OJP, provided four jurisdictions with demonstration grants, and 
importantly worked with the National Fire Academy, in the 
development of awareness level training curriculum that has 
been available nationwide for approximately 2 years.
    A train-the-trainer approach was used for both cost-savings 
and an efficient way to reach as many fire fighters as 
possible. Thousands have received this training based upon this 
    Additionally, coordinated Federal assistance in acquiring 
appropriate personal protective, decontamination, detection and 
monitoring equipment is required. Federal support and funding 
for this training is also a necessity.
    Early identification of a terrorist incident and the 
ability to implement command and control using the standard 
incident command system is vitally important. Successfully 
mitigating an incident is incumbent upon this. Awareness level 
training is vital and should continue to be provided. Congress 
should provide sufficient funding to facilitate the 
availability and delivery of this OJP/NFA awareness level 
training to every local public safety agency in the country.
    OJP has created, at the direction of Congress, a National 
Domestic Preparedness Consortium comprised of Louisiana State 
University, the New Mexico Institute of Mining & Manufacturing, 
Texas A&M University and the Nevada Test Site. The Justice 
Department also established a National Domestic Preparedness 
Center here at Fort McClellan. We support expedited access to 
the consortium's facilities as well as as many local emergency 
services personnel as possible. It is important that each of 
the consortium facilities focus on those aspects of emergency 
operations that each can uniquely address.
    It is also essential that local emergency response agencies 
have sufficient oversight and input into the training 
development. It is important that what is being taught is not 
duplicative or contradictory and that the training meets the 
goals and objectives of preparedness.
    The lack of training standards in both Defense and Justice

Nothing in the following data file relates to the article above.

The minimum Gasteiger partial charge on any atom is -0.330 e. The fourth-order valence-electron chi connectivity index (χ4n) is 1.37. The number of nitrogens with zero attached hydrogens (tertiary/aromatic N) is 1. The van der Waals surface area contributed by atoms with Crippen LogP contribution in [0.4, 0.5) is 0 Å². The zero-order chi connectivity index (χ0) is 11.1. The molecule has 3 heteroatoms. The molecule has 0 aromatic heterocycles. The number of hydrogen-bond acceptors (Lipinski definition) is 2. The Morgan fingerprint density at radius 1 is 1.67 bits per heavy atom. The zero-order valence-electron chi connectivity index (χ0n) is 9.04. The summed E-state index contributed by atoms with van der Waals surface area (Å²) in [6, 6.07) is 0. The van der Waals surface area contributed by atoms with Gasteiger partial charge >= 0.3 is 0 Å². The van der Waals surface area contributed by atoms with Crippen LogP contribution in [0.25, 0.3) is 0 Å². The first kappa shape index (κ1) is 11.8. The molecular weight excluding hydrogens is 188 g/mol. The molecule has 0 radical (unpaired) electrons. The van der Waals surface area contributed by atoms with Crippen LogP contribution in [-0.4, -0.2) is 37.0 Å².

programs is a concern to some. Others will claim that no 
standards exist. We disagree. Consensus standards developed and 
promulgated by the National Fire Protection Association are the 
standards that should be adopted by all agencies involved in 
training of local fire departments. These standards are widely 
accepted and are already in use by fire training academies 
across our Nation. The awareness level training developed by 
OJP in conjunction with the National Fire Academy incorporates 
these standards. We urge Congress to mandate that all Federal 
agencies involved in training of fire fighters incorporate 
these existing NFPA standards.
    The International Association of Fire Chiefs believes that 
the enhancement of the existing local capability is the wisest, 
most cost-effective course to follow in preparing for a WMD 
incident. It is our experience that not only will we be the 
first responders on the scene, but we will be the largest 
supplier of personnel and equipment to mitigate this incident. 
Fire department hazardous material response teams deal with and 
handle spills and accidental releases of highly toxic chemicals 
on a regular basis. This is the case across the country. The 
importance of preparing for this risk should not be 
understated. However, we should not forget that bombing attacks 
remain the most common tool of terrorists, both domestically 
and abroad. We should not overlook the fact that our 
preparedness plans--and we do realize that the National 
Domestic Preparedness Consortium Program seeks to address that 
    The recent rash of anthrax hoaxes in Los Angeles County 
revealed several critical items. We found that we were unable 
to determine quickly whether or not anthrax agent was actually 
present at the several incidents. Further training and 
equipment necessary to identify biological and chemical agents 
is needed for all fire departments.
    Of particular concern are those biological agents that have 
incubation periods that would expose individuals to those who 
unwittingly leave the scene and spread this disease across this 
great Nation. The ability of responding fire department 
personnel to make these decisions is crucial. The steps 
necessary to decontaminate are arduous to potential victims and 
responders alike.
    In Los Angeles during recent drills, it was determined that